But “The Senator” saved the most important group for last.
“When you forget that hockey is a team sport, you cannot achieve anything,” Savard told the sellout crowd of 21,273 fans. “Thank you to all my former teammates who made all of this possible.”
Savard was the defensive centre piece for the Canadiens dynasty of the 1970’s as part of the “Big Three” with Guy Lapointe and Larry Robinson, and his former coach Scotty Bowman noted that he couldn’t “ever remember Serge getting caught and leaving his defence partner in disarray.
“Serge Savard was everybody’s dream as a hockey player,” Bowman said. “You were a special player, and a special player in my heart.”
Canadiens captain Saku Koivu and assistant captain Craig Rivet – who were both originally drafted by Savard during his days as Habs GM – were joined by Sheldon Souray alongside The Senator as his No. 18 was slowly raised to the rafters and the crowd stood in
Savard became the 11th player in Canadiens history to have his number retired, but he is only the second defenceman to join Doug Harvey atop the Bell Centre rafters.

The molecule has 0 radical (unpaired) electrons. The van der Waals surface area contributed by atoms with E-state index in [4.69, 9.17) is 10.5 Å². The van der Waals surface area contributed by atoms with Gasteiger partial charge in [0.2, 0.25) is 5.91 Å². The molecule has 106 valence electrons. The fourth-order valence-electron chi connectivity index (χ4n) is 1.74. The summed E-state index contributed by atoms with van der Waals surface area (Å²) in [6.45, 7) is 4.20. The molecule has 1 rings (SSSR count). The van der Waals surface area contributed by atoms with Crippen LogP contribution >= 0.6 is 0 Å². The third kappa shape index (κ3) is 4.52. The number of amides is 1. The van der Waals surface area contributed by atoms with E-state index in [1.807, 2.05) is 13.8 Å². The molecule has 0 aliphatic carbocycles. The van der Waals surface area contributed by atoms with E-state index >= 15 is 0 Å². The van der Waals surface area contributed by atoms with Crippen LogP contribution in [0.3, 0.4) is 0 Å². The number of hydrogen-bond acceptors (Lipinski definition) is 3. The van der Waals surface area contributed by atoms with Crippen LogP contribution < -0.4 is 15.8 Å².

Savard won eight Stanley Cups in 15 seasons with Montreal from 1967-68 to 1980-81, becoming the first defenceman ever to win the Conn Smythe Trophy as playoff MVP in 1969.
He recovered from breaking his left leg two years in a row – first in March of 1970 and again in January of 1971 – in time to make a major impact for Team Canada in the 1972 Summit Series against the Soviet Union.
Savard was the only player on the Canadian team who didn’t lose a game in that series, taking part in four wins – including the final three in Moscow – and one tie.
Savard had 439 points (106-333) in 1,040 regular-season games, playing his final two seasons in Winnipeg after his old friend and then-Jets GM John Ferguson Sr. claimed him off waivers before the 1981-82 season.
Savard became the Canadiens’ 12th general manager in 1983 and built Stanley Cup winners in 1986 and 1993 before being dismissed somewhat bitterly in 1995 by then-team president Ronald Corey.
Savard’s No. 18 will hang alongside the No. 1 for Jacques Plante (retired on Oct. 7, 1995), No. 2 for Harvey (Oct. 26, 1986), No. 4 for Jean Beliveau (Oct. 9, 1971), No. 5 for Bernard (Boom Boom) Geoffrion (March 11, 2006), No. 7 for Howie Morenz (Nov. 2, 1937), No. 9 for Maurice (Rocket) Richard (Oct. 6, 1960), No. 10 for Guy Lafleur (Feb. 16, 1985), No. 12 for Dickie Moore and Yvan Cournoyer (Nov. 12, 2005) and No. 16 for Henri Richard (Dec. 10, 1975).